When media is not freePosted: May 3, 2012 Filed under: Politics, Society 3 Comments
It’s World Press Freedom Day today – 3rd May 2012.
Also, it has become a very sad day for me, as I read news about how one of our mainstream newspapers in Malaysia, the New Straits Times, has allegedly fabricated news, to benefit one side of the political divide.
I say fabricated news, because according to damning evidence, the report as published by NST is, blatantly, a lie.
It is one thing that we get lopsided news and coverage, from both the mainstream or the alternative (read=online) newspapers or newsportals. Print newspapers in Malaysia are generally known to print only news that are favourable to the political parties who own them.
NST is owned by UMNO. This is no secret. Most other print papers are owned by other political parties of the coalition in power. This alone shows that there is no way that the media in Malaysia forms the fourth pillar of democracy, which we so direly need, considering how the other three pillars of democracy in our country have been breached.
Today, I read on the internet that NST published an article claiming Nick Xenophon, Australian Senator, to be anti-Islam, picking a “statement” he made in Parliament in 2009. The article, as a whole, questions Xenophon’s credibility to have any opinions of our country because he is deemed “anti-Islam” by the “statement” he made.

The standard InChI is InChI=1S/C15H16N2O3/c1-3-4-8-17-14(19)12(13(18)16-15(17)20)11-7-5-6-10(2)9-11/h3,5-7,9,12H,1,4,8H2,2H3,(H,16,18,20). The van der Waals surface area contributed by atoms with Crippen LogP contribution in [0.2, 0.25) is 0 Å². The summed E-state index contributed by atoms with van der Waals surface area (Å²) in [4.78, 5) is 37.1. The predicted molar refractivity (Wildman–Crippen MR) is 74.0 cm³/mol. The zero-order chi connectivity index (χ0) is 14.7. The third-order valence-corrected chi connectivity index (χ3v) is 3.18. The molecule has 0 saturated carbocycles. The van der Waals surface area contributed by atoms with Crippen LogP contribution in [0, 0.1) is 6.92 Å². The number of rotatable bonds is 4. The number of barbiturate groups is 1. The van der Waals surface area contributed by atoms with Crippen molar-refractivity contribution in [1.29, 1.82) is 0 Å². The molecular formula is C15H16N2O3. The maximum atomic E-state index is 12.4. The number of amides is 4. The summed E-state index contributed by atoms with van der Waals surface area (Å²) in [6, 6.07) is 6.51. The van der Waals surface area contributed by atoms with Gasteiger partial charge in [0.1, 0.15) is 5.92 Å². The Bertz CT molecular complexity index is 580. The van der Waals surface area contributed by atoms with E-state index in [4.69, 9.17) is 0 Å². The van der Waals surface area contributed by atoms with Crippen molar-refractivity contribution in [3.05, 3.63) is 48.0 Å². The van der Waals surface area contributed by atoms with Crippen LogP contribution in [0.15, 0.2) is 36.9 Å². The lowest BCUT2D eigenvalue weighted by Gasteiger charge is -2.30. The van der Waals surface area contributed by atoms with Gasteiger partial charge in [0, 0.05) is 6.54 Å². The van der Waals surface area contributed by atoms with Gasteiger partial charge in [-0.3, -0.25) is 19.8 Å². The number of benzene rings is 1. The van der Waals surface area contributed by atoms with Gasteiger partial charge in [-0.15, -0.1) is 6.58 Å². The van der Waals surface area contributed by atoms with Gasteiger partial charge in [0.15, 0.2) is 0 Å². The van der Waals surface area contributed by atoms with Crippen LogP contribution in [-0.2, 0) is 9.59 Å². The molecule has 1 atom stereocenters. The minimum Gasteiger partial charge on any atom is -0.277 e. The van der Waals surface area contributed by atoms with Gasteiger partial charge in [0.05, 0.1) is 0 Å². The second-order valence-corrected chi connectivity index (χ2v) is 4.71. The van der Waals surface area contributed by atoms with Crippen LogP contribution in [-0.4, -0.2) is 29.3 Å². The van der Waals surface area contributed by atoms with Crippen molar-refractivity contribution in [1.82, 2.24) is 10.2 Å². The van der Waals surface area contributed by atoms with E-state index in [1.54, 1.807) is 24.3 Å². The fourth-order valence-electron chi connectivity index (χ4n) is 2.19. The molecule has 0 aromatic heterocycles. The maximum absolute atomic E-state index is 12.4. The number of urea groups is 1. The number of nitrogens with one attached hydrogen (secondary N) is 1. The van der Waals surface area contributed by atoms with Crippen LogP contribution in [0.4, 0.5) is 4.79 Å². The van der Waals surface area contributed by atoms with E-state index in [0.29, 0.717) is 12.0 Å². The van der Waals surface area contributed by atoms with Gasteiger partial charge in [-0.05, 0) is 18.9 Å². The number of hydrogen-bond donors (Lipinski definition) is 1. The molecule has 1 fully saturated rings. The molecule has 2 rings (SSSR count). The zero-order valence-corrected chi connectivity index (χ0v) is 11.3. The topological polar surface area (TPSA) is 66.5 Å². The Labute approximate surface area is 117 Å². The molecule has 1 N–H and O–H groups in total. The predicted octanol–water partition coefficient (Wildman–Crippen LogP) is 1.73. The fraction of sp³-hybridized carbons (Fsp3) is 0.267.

The quoted “statement”, has Xenophon saying: “Islam is not a religious organisation. It is a criminal organisation that hides behind its so-called religious beliefs.”
To be honest, us Malaysians have gotten so used to our local media using skewed news and statements taken out of context, that something like this doesn’t even make us raise our eyebrows anymore. To us, it is NST trying to put Xenophon under bad light, so that what he says about our electoral reforms and Bersih 3.0 would not hold water.
But this time, NST has really upped their game. Instead of giving us the usual “statement out of context”, they have went even further, replacing a word in the statement to make it something else completely.
The original statement made by Xenophon was: ” Scientology is not a religious organisation. It is a criminal organisation that hides behind its so-called religious beliefs.”
Is this how low our local media has gotten? Is this what they call “reporting”? Because if it is, I really mourn for the journalists and reporters of our country. Despite the largely biased reports we get, somehow I am more than willing to believe that reporters and journalists themselves abhor this kind of behaviour – it goes against everything that reporters and journalists should stand for.
It is World Press Freedom Day today.
By “press freedom”, it does not mean that the press should be free to print whatever they want, regardless of the truth. They should know that better than anyone else. World Press Freedom Day is about freedom for the press to publish the truth, regardless of who it might hurt, without fear or favour.
On this day, what our country has shown us, and to the whole world, is that our press is anything but free.